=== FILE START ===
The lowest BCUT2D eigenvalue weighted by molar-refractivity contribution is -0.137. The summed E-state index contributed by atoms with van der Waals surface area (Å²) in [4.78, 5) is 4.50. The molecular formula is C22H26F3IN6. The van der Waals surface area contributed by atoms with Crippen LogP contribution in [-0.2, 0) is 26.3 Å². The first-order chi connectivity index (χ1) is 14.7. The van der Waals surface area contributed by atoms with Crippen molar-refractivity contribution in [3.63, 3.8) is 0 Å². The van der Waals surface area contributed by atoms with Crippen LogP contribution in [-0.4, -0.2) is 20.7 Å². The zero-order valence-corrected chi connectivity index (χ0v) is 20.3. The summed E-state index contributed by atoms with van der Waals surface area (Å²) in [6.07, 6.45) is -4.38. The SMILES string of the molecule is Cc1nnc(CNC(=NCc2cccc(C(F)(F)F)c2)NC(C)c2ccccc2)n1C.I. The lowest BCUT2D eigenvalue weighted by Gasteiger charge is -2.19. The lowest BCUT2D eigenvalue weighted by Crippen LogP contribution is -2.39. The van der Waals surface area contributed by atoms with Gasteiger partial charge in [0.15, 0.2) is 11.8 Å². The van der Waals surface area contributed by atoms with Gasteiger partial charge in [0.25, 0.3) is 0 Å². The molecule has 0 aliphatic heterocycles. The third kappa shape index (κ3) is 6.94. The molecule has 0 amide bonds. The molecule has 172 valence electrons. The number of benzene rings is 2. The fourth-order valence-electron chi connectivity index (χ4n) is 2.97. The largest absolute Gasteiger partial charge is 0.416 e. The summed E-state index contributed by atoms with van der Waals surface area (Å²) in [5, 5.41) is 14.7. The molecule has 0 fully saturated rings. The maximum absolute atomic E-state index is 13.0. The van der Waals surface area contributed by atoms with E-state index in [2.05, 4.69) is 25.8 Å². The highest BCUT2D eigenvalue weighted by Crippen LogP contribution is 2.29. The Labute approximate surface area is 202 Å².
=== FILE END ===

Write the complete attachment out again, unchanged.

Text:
The lowest BCUT2D eigenvalue weighted by molar-refractivity contribution is -0.137. The summed E-state index contributed by atoms with van der Waals surface area (Å²) in [4.78, 5) is 4.50. The molecular formula is C22H26F3IN6. The van der Waals surface area contributed by atoms with Crippen LogP contribution in [-0.2, 0) is 26.3 Å². The first-order chi connectivity index (χ1) is 14.7. The van der Waals surface area contributed by atoms with Crippen molar-refractivity contribution in [3.63, 3.8) is 0 Å². The van der Waals surface area contributed by atoms with Crippen LogP contribution in [-0.4, -0.2) is 20.7 Å². The zero-order valence-corrected chi connectivity index (χ0v) is 20.3. The summed E-state index contributed by atoms with van der Waals surface area (Å²) in [6.07, 6.45) is -4.38. The SMILES string of the molecule is Cc1nnc(CNC(=NCc2cccc(C(F)(F)F)c2)NC(C)c2ccccc2)n1C.I. The lowest BCUT2D eigenvalue weighted by Gasteiger charge is -2.19. The lowest BCUT2D eigenvalue weighted by Crippen LogP contribution is -2.39. The van der Waals surface area contributed by atoms with Gasteiger partial charge in [0.15, 0.2) is 11.8 Å². The van der Waals surface area contributed by atoms with Gasteiger partial charge in [0.25, 0.3) is 0 Å². The molecule has 0 aliphatic heterocycles. The third kappa shape index (κ3) is 6.94. The molecule has 0 amide bonds. The molecule has 172 valence electrons. The number of benzene rings is 2. The fourth-order valence-electron chi connectivity index (χ4n) is 2.97. The largest absolute Gasteiger partial charge is 0.416 e. The summed E-state index contributed by atoms with van der Waals surface area (Å²) in [5, 5.41) is 14.7. The molecule has 0 fully saturated rings. The maximum absolute atomic E-state index is 13.0. The van der Waals surface area contributed by atoms with E-state index in [2.05, 4.69) is 25.8 Å². The highest BCUT2D eigenvalue weighted by Crippen LogP contribution is 2.29. The Labute approximate surface area is 202 Å².